- At only 14 ounces and with a very packable build, the Flash 22 is easier to throw in your backpack or duffel than most daypacks of similar capacity.
What We Don’t
- With minimal padding, no metal frame, and a webbing hipbelt, the Flash 22 is not comfortable when overloaded.
- Thin fabrics in the pack body requires care to avoid small rips and punctures.
- Only comes in one size.
|REI Co-op Flash 22||$60||14 oz.||18, 22L||Webbing||None||3 exterior|
|Deuter Speed Lite 20||$80||1 lb. 1.3 oz.||12, 16, 20, 24, 32L||Webbing||U-frame||4 exterior|
|Marmot Kompressor Plus||$69||12.5 oz.||18, 20L||Webbing||None||3 exterior|
|Gregory Nano 22 H2O||$90||1 lb. 2 oz.||18, 22L||Webbing||None||3 exterior|
|Osprey Daylite Plus||$70||1 lb. 4.6 oz.||13, 20L||Webbing||None||4 exterior|
|Osprey Talon 22||$135||1 lb. 14.6 oz.||11, 22, 26, 33, 36, 44L||Cushioned||Backpanel||6 exterior|
|REI Co-op Trail 25||$80||2 lb.||25, 40L||Webbing||Framesheet||5 exterior|
The REI Co-op Flash 22 is an exceptional daypack that prioritizes a lightweight and packable build with only minor compromises, but the minimalism might be overkill for some. For more of an emphasis on comfort and durability, we love the 1-pound-1.3-ounce Deuter Speed Lite 20. The Speed Lite features more robust padding in the backpanel and shoulder straps and thicker fabrics throughout. Additionally, it comes with a great feature set, which tacks onto the Flash 22’s design a zippered hydration/laptop sleeve, helmet attachment points (great for a bike or climbing helmet), and front organization pocket. At $80, the Speed Lite will cost you $20 more than the Flash 22, but the added functionality will be worth it for many.
Within the same class as the Flash 22, the Marmot Kompressor Plus is a similarly lightweight pack (12.5 oz.) that’s even built to stuff into its own lid when not in use. The two designs are almost identical in terms of feature sets and fabrics, but with the Flash you get 2 extra liters of capacity for $9 less. Not only that, but the Flash 22 incorporates padded mesh along the backpanel and on the shoulder straps, while the Kompressor Plus is built with a simple nylon backpanel and thin mesh shoulder straps. This is a notable downgrade in terms of both comfort and ventilation, making the Flash 22 the no-brainer pick for us.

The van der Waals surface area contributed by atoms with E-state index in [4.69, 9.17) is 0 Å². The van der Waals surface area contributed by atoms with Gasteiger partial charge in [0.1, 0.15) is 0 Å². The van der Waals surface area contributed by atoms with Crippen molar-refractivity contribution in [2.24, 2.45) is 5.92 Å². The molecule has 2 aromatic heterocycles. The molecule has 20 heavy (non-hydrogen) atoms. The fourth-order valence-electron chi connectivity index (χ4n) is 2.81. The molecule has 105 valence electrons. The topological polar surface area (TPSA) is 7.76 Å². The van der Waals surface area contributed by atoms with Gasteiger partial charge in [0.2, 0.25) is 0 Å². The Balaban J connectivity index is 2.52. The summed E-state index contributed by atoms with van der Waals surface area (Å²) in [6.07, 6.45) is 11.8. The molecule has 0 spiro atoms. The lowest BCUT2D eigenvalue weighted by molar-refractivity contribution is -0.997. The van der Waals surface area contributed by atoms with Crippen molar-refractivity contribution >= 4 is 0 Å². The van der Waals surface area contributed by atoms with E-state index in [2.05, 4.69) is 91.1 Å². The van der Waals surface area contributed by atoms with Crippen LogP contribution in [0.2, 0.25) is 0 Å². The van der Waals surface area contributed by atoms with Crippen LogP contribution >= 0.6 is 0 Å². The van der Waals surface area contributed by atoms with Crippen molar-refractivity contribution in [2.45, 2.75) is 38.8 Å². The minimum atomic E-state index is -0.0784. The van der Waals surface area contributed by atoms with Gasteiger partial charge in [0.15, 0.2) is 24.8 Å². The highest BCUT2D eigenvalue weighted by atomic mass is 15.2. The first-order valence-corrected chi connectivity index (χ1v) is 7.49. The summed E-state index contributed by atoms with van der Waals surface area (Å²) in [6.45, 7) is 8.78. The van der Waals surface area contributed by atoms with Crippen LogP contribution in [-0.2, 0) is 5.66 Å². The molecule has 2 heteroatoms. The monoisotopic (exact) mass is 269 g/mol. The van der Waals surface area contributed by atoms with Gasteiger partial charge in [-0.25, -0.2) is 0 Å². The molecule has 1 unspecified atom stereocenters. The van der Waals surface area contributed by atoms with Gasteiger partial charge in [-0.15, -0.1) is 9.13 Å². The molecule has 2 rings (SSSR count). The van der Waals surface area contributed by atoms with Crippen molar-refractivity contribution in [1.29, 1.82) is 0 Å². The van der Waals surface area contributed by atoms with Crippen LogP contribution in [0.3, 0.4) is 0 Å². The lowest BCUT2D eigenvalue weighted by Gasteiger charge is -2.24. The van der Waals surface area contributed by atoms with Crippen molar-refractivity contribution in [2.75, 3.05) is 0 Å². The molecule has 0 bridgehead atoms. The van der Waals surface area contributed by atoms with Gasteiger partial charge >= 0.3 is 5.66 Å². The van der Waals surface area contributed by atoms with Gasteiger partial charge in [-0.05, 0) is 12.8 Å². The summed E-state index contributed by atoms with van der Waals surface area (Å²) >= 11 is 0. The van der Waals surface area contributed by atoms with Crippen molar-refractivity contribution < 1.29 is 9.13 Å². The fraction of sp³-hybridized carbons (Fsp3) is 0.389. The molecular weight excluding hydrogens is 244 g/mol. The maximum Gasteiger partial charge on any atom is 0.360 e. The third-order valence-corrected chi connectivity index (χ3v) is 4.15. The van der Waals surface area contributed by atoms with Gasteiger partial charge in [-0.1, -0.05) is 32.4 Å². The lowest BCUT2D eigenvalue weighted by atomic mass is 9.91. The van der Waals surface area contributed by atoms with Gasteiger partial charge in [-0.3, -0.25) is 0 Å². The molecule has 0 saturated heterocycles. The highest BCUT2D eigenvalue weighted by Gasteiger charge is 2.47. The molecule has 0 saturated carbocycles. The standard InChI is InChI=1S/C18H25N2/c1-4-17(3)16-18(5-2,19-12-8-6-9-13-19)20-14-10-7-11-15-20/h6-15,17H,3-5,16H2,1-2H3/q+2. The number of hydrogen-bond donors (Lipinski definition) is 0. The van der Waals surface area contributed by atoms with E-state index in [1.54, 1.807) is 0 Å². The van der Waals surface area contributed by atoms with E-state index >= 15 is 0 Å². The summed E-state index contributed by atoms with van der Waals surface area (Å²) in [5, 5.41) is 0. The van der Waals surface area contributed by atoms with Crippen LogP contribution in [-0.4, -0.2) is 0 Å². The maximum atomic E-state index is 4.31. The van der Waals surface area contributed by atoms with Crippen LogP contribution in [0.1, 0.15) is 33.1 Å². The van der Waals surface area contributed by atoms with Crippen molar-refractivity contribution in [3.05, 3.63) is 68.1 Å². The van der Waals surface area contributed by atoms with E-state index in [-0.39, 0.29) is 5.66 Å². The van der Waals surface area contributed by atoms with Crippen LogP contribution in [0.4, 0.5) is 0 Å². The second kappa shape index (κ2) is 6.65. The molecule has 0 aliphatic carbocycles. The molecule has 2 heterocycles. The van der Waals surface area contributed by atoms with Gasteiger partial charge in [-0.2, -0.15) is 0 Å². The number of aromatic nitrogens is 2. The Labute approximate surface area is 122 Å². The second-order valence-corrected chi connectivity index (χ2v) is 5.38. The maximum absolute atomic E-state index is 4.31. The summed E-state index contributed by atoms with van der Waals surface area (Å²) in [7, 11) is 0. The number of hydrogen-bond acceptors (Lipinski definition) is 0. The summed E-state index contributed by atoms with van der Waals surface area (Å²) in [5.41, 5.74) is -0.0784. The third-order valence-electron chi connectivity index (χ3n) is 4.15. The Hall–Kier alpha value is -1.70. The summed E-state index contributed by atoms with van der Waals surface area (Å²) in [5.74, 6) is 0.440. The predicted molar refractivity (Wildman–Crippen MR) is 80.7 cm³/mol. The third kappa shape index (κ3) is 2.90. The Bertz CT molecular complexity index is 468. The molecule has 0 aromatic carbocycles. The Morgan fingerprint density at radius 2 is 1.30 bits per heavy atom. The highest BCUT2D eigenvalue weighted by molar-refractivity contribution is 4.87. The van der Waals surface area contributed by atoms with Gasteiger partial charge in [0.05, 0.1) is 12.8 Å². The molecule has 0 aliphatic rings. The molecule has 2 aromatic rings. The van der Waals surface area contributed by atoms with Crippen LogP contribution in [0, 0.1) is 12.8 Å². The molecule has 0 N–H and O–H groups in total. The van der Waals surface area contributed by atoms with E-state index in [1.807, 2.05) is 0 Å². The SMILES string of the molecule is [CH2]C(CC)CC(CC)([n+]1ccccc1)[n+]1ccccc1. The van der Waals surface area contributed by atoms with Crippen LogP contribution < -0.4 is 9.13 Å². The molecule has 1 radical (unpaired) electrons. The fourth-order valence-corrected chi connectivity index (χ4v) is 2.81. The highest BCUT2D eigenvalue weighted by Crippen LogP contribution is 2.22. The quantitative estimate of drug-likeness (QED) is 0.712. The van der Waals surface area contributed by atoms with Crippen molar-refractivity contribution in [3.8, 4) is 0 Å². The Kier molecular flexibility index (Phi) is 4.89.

Gregory’s Nano 22 H2O and Osprey’s Daylite Plus (20L) both are very competitive options for a lightweight daypack with minimal tradeoffs. The Nano is a particularly great value at just $90 for the pack and included 3-liter water reservoir (which costs $43 on its own). You also get noticeable boosts in support and breathability from the die-cut foam backpanel, as well as more durable fabrics and compression straps along the front for snugging down your load. Whether or not the added features are worth the bumps in cost and heft (1 lb. 2 oz.) are up to you, but we appreciate the Nano’s more well-appointed build.
Next up is Osprey’s Daylite Plus, which again costs and weighs more than the Flash 22 but offers a number of advantages. Like the aforementioned Nano, the Daylite Plus uses more durable fabrics than the REI, has greater padding and ventilation on the suspension system, and boasts extras like a dedicated zip pocket for valuables and front dump pocket, which greatly improve organization. The Daylite is the heaviest of the grouping at 1 pound 4.6 ounces, although we like that it can be connected to many of Osprey’s larger-capacity backpacking and travel bags. All in all, if you’re on the lookout for comfort but don’t want to spend up for the Deuter above, the Daylite is another solid option.
Those looking for greater comfort should check out the Osprey Talon 22 (or women’s Tempest 20). At 1 pound 14.6 ounces and $135, the Talon is over twice the weight and price of the Flash 22 but comes with a big jump in features, comfort and load-carrying capabilities, durability, and more. You get a sturdier framesheet and a real hipbelt (as opposed to simple webbing), meaning that the Talon distributes weight much more effectively than the Flash, and it also ventilates better between the body and the pack. Further, a pocket on each hip and one on the left shoulder strap help keep you organized, as do integrated trekking pole and helmet carry systems. And importantly for some, the Talon comes in two sizes, making it easier to find a good fit. The Talon represents the tip of the iceberg in terms of feature-rich packs, but with extra weight and cost.
Last but not least is REI Co-op’s own Trail 25, which represents another solid value. For $20 more than the Flash 22, the Trail offers a slight boost in capacity, great organization with ample exterior pockets and daisy chains (as well as a generous U-shaped zipper to access the bottom of the main compartment), and extras like trekking pole attachment points and an included rain cover. It also has plusher cushioning around the shoulders and backpanel, although the waist belt still is a simple webbing design. You do pay for the added features in weight (the Trail 25 checks in at 2 lbs. even), but many day hikers will find the boosts in padding and all-around support worth it.
Editor’s note: We usually provide a live price comparison table below our outdoor gear reviews, but the Flash 22 is sold exclusively by REI Co-op. You can see the Flash 22 page here and support us in the process. Thanks!